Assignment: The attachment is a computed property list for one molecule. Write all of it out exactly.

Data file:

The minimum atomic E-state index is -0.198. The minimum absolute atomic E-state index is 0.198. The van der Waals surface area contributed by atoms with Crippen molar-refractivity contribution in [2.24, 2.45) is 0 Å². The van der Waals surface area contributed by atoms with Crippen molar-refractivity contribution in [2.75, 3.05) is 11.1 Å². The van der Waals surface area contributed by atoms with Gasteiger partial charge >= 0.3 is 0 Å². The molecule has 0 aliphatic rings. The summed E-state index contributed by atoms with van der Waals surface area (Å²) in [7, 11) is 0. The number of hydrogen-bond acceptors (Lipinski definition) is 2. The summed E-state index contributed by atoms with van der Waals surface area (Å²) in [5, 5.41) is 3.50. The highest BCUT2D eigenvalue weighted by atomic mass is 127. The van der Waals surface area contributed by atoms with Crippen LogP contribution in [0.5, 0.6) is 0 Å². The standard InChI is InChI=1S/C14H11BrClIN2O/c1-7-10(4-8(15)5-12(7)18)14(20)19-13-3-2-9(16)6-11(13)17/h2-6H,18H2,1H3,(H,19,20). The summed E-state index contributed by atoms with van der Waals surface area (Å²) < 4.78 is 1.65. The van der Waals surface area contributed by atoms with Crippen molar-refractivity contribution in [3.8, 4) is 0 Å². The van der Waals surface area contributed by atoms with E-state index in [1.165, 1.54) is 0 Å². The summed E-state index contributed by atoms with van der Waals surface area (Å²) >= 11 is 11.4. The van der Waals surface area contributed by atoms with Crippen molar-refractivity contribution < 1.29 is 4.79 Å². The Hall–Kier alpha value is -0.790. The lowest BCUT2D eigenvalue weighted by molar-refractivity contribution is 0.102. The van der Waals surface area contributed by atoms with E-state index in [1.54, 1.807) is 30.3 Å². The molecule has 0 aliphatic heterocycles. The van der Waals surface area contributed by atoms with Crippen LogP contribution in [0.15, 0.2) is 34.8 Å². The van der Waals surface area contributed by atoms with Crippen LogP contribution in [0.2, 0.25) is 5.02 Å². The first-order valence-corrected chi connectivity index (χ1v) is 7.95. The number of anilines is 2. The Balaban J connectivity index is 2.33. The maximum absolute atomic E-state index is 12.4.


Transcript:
The minimum atomic E-state index is -0.198. The minimum absolute atomic E-state index is 0.198. The van der Waals surface area contributed by atoms with Crippen molar-refractivity contribution in [2.24, 2.45) is 0 Å². The van der Waals surface area contributed by atoms with Crippen molar-refractivity contribution in [2.75, 3.05) is 11.1 Å². The van der Waals surface area contributed by atoms with Gasteiger partial charge >= 0.3 is 0 Å². The molecule has 0 aliphatic rings. The summed E-state index contributed by atoms with van der Waals surface area (Å²) in [7, 11) is 0. The number of hydrogen-bond acceptors (Lipinski definition) is 2. The summed E-state index contributed by atoms with van der Waals surface area (Å²) in [5, 5.41) is 3.50. The highest BCUT2D eigenvalue weighted by atomic mass is 127. The van der Waals surface area contributed by atoms with Crippen LogP contribution in [0.5, 0.6) is 0 Å². The standard InChI is InChI=1S/C14H11BrClIN2O/c1-7-10(4-8(15)5-12(7)18)14(20)19-13-3-2-9(16)6-11(13)17/h2-6H,18H2,1H3,(H,19,20). The summed E-state index contributed by atoms with van der Waals surface area (Å²) < 4.78 is 1.65. The van der Waals surface area contributed by atoms with Crippen molar-refractivity contribution in [3.8, 4) is 0 Å². The van der Waals surface area contributed by atoms with E-state index in [1.165, 1.54) is 0 Å². The summed E-state index contributed by atoms with van der Waals surface area (Å²) >= 11 is 11.4. The van der Waals surface area contributed by atoms with Crippen molar-refractivity contribution < 1.29 is 4.79 Å². The Hall–Kier alpha value is -0.790. The lowest BCUT2D eigenvalue weighted by molar-refractivity contribution is 0.102. The van der Waals surface area contributed by atoms with E-state index in [1.54, 1.807) is 30.3 Å². The molecule has 0 aliphatic heterocycles. The van der Waals surface area contributed by atoms with Crippen LogP contribution in [0.15, 0.2) is 34.8 Å². The van der Waals surface area contributed by atoms with Crippen LogP contribution in [0.2, 0.25) is 5.02 Å². The first-order valence-corrected chi connectivity index (χ1v) is 7.95. The number of anilines is 2. The Balaban J connectivity index is 2.33. The maximum absolute atomic E-state index is 12.4.